With a past that includes multiple gunshot wounds to the mouth, various broken record contracts, an incredible New York mix-tape career and 11 million copies of Get Rich or Die Tryin’ sold, it’s possible to forgive the occasional self-indulgence and self-aggrandizement on his second proper album, The Massacre.
Crazy insane or insane crazy? After the past few months, it’s hard to tell if 50 Cent is the next generation of the Rakim/B.I.G./Jay-Z New York lineage or simply a man whose unprecedented success has rendered him paranoid and on the verge of self-destruction.
50’s chameleonic flow — part Queens roughneck, part injury-induced Southern drawl — keeps clichéd guns-and-ammo joints like “Outta Control” and “This Is 50” above water. Gangsta rap feeds on each artist’s street credibility, so when he raps, “A lil’ nigga hurt his arm, lettin off that Eagle, you know me / Black on black Bentley, big ol’ black 9 / I’ll clap your monkey-ass, yeah black on black crime,” well, you try and argue with him.
According to the man himself, 50 Cent recorded a body of over 60 songs from which he chose the 22 that make up The Massacre. What’s troubling about this 2Pac like work ethic is that only about half of the album’s tracks deserve to see the light of day. The first two singles, “Disco Inferno” and “Candy Shop,” are both flaccid crossover jams with requisite pithy string sections and mediocre Indian flutes, respectively. Being the godfather of G-Unit doesn’t seem to be helping his artistic output, either.
While he’s never quite the perfect gentleman, he gets downright nasty toward the women on the aptly named “Get in My Car” and makes some Sylvia Plath-esque death wishes on the murky “I’m Supposed To Die Tonight.” For someone who wants so desperately to join the rap hall of fame, 50 has made The Massacre out to be the typical achievement of post-Golden Age rap: pockets of weak musical filler buffered by incandescent singles.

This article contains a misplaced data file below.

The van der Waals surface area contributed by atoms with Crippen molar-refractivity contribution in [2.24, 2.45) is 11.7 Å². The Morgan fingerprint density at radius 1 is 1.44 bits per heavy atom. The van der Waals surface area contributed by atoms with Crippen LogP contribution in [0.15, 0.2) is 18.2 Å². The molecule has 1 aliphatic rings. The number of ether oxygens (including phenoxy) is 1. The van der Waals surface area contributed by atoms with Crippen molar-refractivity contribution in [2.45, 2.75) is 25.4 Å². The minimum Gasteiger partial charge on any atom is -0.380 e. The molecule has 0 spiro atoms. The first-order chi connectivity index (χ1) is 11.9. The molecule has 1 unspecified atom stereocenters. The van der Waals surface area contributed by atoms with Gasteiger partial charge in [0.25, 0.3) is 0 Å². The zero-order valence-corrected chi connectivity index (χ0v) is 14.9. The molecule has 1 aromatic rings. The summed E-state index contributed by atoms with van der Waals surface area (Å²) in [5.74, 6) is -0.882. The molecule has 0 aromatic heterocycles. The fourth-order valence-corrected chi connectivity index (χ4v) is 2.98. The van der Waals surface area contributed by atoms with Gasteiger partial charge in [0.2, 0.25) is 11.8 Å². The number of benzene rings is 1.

As on Get Rich or Die Tryin’, 50 reaches musical peaks when he cuts loose and delivers unfettered blitzkriegs of rage, party revelry or some combination of both. Though it may lead to death by mix tape roasting, he calls out both Jadakiss and Fat Joe for working with G-Unit/Shady archenemy Ja Rule on the relentless steel-drum and synth-fueled “Piggy Bank.” As 50 Cent launches hallucinogenic barb after barb and proposes death to Jada, Fat Joe, Shyne and Nas, the beat, seemingly fueled by pure malice and ecstasy, flies over listeners’ heads like a squall of fighter jets.
Worn-out Motown vocal loops on “Ski Mask Way” recall 50’s pre-Aftermath record days and help to salve the pain of the bloated suburban-raps of “So Amazing.”
Sometimes he strays from the autobiographical and taps into emotional narratives. Unfortunately, he only does it once on The Massacre, and “A Baltimore Love Thing” might be too oblique for the listeners expecting boilerplate verses.
The week of The Massacre’s release, G-Unit rookie and Dr. Dre protégé The Game, who coincidently has a multi-platinum debut album at the top of the Billboard charts, bashed 50 Cent on-air before 50 subsequently ex-communicated him from G-Unit. Later that week, members of The Game’s clique launched shootings at two venues where 50 was reportedly present.
Even for a man raised on death and seemingly unafraid of the afterlife, 50 Cent’s approach to mortality is downright shocking. For all of Eminem’s beef-squashing diplomacy on “Like Toy Soldiers,” 50 just seems to fear destruction that much less.
He’s turning on everyone in sight, seeming to mock mentor Eminem on “My Toy Soldier,” and picking fights with whomever he wants. Here’s hoping The Massacre will become a middling, if not solid entry, into 50’s catalogue and not his death warrant.
Rating: 3 out of 5 stars